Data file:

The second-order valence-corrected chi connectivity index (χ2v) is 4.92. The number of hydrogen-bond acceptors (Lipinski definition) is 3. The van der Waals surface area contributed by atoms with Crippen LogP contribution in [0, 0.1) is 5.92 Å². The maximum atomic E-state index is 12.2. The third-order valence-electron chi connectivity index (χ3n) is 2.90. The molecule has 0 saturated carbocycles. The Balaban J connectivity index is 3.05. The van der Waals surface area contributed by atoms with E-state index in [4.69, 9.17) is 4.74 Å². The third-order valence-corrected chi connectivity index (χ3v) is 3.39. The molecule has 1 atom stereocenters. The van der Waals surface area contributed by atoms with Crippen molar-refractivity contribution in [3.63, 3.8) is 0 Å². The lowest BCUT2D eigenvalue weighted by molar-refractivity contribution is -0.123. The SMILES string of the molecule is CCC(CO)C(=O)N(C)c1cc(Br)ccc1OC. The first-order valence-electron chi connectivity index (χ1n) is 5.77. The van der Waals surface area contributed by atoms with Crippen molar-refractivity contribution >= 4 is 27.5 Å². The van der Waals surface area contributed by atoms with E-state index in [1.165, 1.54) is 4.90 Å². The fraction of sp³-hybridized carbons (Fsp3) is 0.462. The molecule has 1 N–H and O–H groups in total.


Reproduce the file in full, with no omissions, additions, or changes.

The second-order valence-corrected chi connectivity index (χ2v) is 4.92. The number of hydrogen-bond acceptors (Lipinski definition) is 3. The van der Waals surface area contributed by atoms with Crippen LogP contribution in [0, 0.1) is 5.92 Å². The maximum atomic E-state index is 12.2. The third-order valence-electron chi connectivity index (χ3n) is 2.90. The molecule has 0 saturated carbocycles. The Balaban J connectivity index is 3.05. The van der Waals surface area contributed by atoms with E-state index in [4.69, 9.17) is 4.74 Å². The third-order valence-corrected chi connectivity index (χ3v) is 3.39. The molecule has 1 atom stereocenters. The van der Waals surface area contributed by atoms with Crippen molar-refractivity contribution in [3.63, 3.8) is 0 Å². The lowest BCUT2D eigenvalue weighted by molar-refractivity contribution is -0.123. The SMILES string of the molecule is CCC(CO)C(=O)N(C)c1cc(Br)ccc1OC. The first-order valence-electron chi connectivity index (χ1n) is 5.77. The van der Waals surface area contributed by atoms with Crippen molar-refractivity contribution >= 4 is 27.5 Å². The van der Waals surface area contributed by atoms with E-state index in [1.165, 1.54) is 4.90 Å². The fraction of sp³-hybridized carbons (Fsp3) is 0.462. The molecule has 1 N–H and O–H groups in total.